The model was implemented in WinBUGS , which is a general purpose modelling tool which uses Markov Chain Monte Carlo (MCMC) methods for Bayesian inference. Put simply, MCMC are a method for sampling from the posterior distribution of interest (the Markov Chain element) and subsequently calculating the relevant measures, e.g. means, medians and standard deviations of the parameters (the Monte Carlo element). To ensure that the sample is obtained from the distribution of interest, the first part of the Markov Chain, the so-called burn-in, is discarded and the subsequent samples are used for inference. However, prior to using the samples for inference, the convergence of the sample chain must be assessed. For this analysis, the first 5,000 iterations were discarded as a burn-in and every tenth of the following 50,000 iterations were kept for posterior inference (the chain was thinned, to reduce auto-correlation between samples). Convergence of the chain after the initial burn-in was assessed by visual inspection of the time-series plots for the parameters as well as Gelman-Rubin diagnostic plots using three sample chains with different starting values .
The samples were used for inference by calculating posterior means and posterior 95% credibility intervals (PCI) for the Se, Sp and p. The PCI is the central 95% of the probability distribution for a parameter, i.e. endpoints are the 2.5% and 97.5% percentiles, respectively. There were no discernible differences between posterior means and medians; hence the means were reported for purposes of discussion, while the 95% PCI should be seen as the primary results.
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Dr Bronsvoort would like to thank the Wellcome Trust for funding the original research project in Cameroon (grant no. 053840), the BBSRC for an ISIS-travel award to Brazil (ISIS 1433) and the Moray Endowment Fund for support with travel to Denmark.
Authors and Affiliations
Centre for Tropical Veterinary Medicine, University of Edinburgh, Easter Bush Veterinary Centre, Roslin, Midlothian, EH25 9RG, UK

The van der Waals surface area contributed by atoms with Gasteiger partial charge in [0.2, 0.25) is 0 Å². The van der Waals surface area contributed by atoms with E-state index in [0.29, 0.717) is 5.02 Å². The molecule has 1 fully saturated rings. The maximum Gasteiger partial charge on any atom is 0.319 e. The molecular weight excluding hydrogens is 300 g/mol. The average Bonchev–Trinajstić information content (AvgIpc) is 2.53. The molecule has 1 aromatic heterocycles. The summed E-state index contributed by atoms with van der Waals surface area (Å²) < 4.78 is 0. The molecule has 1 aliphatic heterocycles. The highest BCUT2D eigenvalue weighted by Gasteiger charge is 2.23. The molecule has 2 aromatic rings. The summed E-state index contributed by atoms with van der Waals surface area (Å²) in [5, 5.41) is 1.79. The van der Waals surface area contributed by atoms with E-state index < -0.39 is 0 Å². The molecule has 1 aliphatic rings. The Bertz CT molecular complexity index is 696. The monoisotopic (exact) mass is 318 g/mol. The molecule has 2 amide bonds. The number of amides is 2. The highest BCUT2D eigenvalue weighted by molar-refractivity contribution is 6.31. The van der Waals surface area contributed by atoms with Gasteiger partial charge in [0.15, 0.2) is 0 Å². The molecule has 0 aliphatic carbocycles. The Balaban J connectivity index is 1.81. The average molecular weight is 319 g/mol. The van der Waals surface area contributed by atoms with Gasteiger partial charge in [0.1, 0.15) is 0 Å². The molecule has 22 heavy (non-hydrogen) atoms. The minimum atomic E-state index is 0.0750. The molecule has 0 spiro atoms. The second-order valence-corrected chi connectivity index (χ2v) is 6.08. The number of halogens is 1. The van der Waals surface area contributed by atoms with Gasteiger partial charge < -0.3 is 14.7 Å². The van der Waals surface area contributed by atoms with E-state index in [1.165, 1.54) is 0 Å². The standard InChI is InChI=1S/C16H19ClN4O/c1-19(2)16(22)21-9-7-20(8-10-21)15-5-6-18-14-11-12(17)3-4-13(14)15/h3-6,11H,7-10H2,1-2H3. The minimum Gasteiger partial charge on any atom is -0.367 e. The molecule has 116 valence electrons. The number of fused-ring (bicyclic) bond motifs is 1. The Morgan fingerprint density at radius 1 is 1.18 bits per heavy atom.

Barend M deC Bronsvoort
Dept. Veterinary Clinical Sciences and Animal Husbandr, University of Liverpool, Leahurst, Neston, Wirral, CH64 7TE, UK
Kenton L Morgan
Institute of Agricultural Research for Development, Regional Centre of Wakwa, B.P. 65, Ngaoundere, Cameroon
Vincent N Tanya
Institute of Animal Health, Ash Road, Pirbright, Woking, Surrey, GU24 0NF, UK
Danish Institute for Food and Veterinary Research, Virology Department, Lindholm, DK4771, Kalvehave, Denmark
Dept. of Large Animal Sciences, The Royal Veterinary and Agricultural University, Groennegaardsvej 8, DK-1870, Frederiksberg C, Denmark
Pan-American Foot-and-Mouth Disease Center (PAHO/WHO), Rio de Janeiro, Brazil
Ingrid E Bergmann & Viviane Malirat
Ministry of Scientific Research and Innovation, P.O. Box 1457, Yaounde, Cameroon
This article is published under license to BioMed Central Ltd. This is an Open Access article distributed under the terms of the Creative Commons Attribution License (http://creativecommons.org/licenses/by/2.0), which permits unrestricted use, distribution, and reproduction in any medium, provided the original work is properly cited.
Bronsvoort, B.M.d., Toft, N., Bergmann, I.E. et al. Evaluation of three 3ABC ELISAs for foot-and-mouth disease non-structural antibodies using latent class analysis.
BMC Vet Res2, 30 (2006). https://doi.org/10.1186/1746-6148-2-30